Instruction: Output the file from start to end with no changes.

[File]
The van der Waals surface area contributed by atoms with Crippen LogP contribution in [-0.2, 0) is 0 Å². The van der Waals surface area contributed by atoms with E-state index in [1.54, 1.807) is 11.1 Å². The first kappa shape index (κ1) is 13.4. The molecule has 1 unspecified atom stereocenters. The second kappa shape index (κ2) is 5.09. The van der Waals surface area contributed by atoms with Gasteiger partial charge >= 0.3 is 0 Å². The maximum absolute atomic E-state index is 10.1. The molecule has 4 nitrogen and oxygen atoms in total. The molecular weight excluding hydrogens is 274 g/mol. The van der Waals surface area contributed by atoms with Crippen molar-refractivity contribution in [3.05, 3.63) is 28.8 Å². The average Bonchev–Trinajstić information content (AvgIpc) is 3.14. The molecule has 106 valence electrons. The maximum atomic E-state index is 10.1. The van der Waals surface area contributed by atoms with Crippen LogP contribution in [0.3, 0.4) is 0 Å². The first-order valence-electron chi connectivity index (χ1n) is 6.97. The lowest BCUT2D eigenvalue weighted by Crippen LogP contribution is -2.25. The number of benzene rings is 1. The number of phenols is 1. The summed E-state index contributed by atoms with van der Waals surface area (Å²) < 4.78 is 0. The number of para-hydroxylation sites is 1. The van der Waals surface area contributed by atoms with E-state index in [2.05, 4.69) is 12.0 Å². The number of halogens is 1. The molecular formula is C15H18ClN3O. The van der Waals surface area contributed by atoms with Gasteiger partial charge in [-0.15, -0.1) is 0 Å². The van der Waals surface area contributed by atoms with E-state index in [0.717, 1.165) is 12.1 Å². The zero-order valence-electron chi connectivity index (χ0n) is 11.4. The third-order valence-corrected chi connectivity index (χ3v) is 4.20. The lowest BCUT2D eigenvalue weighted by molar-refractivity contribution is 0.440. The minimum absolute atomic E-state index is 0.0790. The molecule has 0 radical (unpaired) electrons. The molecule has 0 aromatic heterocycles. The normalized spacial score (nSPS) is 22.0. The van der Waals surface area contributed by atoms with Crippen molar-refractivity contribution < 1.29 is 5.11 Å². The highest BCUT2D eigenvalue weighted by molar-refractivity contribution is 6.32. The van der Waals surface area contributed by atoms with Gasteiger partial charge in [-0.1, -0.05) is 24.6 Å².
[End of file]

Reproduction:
The van der Waals surface area contributed by atoms with Crippen LogP contribution in [-0.2, 0) is 0 Å². The van der Waals surface area contributed by atoms with E-state index in [1.54, 1.807) is 11.1 Å². The first kappa shape index (κ1) is 13.4. The molecule has 1 unspecified atom stereocenters. The second kappa shape index (κ2) is 5.09. The van der Waals surface area contributed by atoms with Gasteiger partial charge >= 0.3 is 0 Å². The maximum absolute atomic E-state index is 10.1. The molecule has 4 nitrogen and oxygen atoms in total. The molecular weight excluding hydrogens is 274 g/mol. The van der Waals surface area contributed by atoms with Crippen molar-refractivity contribution in [3.05, 3.63) is 28.8 Å². The average Bonchev–Trinajstić information content (AvgIpc) is 3.14. The molecule has 106 valence electrons. The maximum atomic E-state index is 10.1. The van der Waals surface area contributed by atoms with Crippen LogP contribution in [0.3, 0.4) is 0 Å². The first-order valence-electron chi connectivity index (χ1n) is 6.97. The lowest BCUT2D eigenvalue weighted by Crippen LogP contribution is -2.25. The number of benzene rings is 1. The number of phenols is 1. The summed E-state index contributed by atoms with van der Waals surface area (Å²) < 4.78 is 0. The number of para-hydroxylation sites is 1. The van der Waals surface area contributed by atoms with E-state index in [2.05, 4.69) is 12.0 Å². The number of halogens is 1. The molecular formula is C15H18ClN3O. The van der Waals surface area contributed by atoms with Gasteiger partial charge in [-0.15, -0.1) is 0 Å². The van der Waals surface area contributed by atoms with E-state index in [0.717, 1.165) is 12.1 Å². The zero-order valence-electron chi connectivity index (χ0n) is 11.4. The third-order valence-corrected chi connectivity index (χ3v) is 4.20. The lowest BCUT2D eigenvalue weighted by molar-refractivity contribution is 0.440. The minimum absolute atomic E-state index is 0.0790. The molecule has 0 radical (unpaired) electrons. The molecule has 0 aromatic heterocycles. The normalized spacial score (nSPS) is 22.0. The van der Waals surface area contributed by atoms with Crippen molar-refractivity contribution < 1.29 is 5.11 Å². The highest BCUT2D eigenvalue weighted by molar-refractivity contribution is 6.32. The van der Waals surface area contributed by atoms with Gasteiger partial charge in [-0.1, -0.05) is 24.6 Å².